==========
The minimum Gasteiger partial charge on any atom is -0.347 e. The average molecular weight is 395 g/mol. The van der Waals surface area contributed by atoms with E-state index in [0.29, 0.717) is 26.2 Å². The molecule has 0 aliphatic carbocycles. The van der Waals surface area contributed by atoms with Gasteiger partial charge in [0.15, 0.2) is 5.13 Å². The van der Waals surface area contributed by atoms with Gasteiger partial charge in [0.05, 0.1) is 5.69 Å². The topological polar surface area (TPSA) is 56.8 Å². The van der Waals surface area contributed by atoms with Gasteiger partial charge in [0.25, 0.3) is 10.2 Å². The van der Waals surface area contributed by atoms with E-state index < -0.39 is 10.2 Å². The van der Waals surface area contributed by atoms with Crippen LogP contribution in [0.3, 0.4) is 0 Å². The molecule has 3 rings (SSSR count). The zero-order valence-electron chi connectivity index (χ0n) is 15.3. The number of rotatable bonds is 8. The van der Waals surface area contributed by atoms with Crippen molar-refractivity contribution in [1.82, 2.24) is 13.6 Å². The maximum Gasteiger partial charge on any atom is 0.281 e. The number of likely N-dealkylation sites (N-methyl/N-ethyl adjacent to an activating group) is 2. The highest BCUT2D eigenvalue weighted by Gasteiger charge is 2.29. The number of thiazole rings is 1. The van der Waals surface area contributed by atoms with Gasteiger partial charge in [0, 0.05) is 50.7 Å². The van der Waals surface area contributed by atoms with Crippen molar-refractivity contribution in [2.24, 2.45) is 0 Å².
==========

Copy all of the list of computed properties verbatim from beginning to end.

The minimum Gasteiger partial charge on any atom is -0.347 e. The average molecular weight is 395 g/mol. The van der Waals surface area contributed by atoms with E-state index in [0.29, 0.717) is 26.2 Å². The molecule has 0 aliphatic carbocycles. The van der Waals surface area contributed by atoms with Gasteiger partial charge in [0.15, 0.2) is 5.13 Å². The van der Waals surface area contributed by atoms with Gasteiger partial charge in [0.05, 0.1) is 5.69 Å². The topological polar surface area (TPSA) is 56.8 Å². The van der Waals surface area contributed by atoms with Gasteiger partial charge in [0.25, 0.3) is 10.2 Å². The van der Waals surface area contributed by atoms with E-state index < -0.39 is 10.2 Å². The van der Waals surface area contributed by atoms with Crippen LogP contribution in [0.3, 0.4) is 0 Å². The molecule has 3 rings (SSSR count). The zero-order valence-electron chi connectivity index (χ0n) is 15.3. The number of rotatable bonds is 8. The van der Waals surface area contributed by atoms with Crippen molar-refractivity contribution in [1.82, 2.24) is 13.6 Å². The maximum Gasteiger partial charge on any atom is 0.281 e. The number of likely N-dealkylation sites (N-methyl/N-ethyl adjacent to an activating group) is 2. The highest BCUT2D eigenvalue weighted by Gasteiger charge is 2.29. The number of thiazole rings is 1. The van der Waals surface area contributed by atoms with Gasteiger partial charge in [0, 0.05) is 50.7 Å². The van der Waals surface area contributed by atoms with Crippen molar-refractivity contribution in [2.24, 2.45) is 0 Å².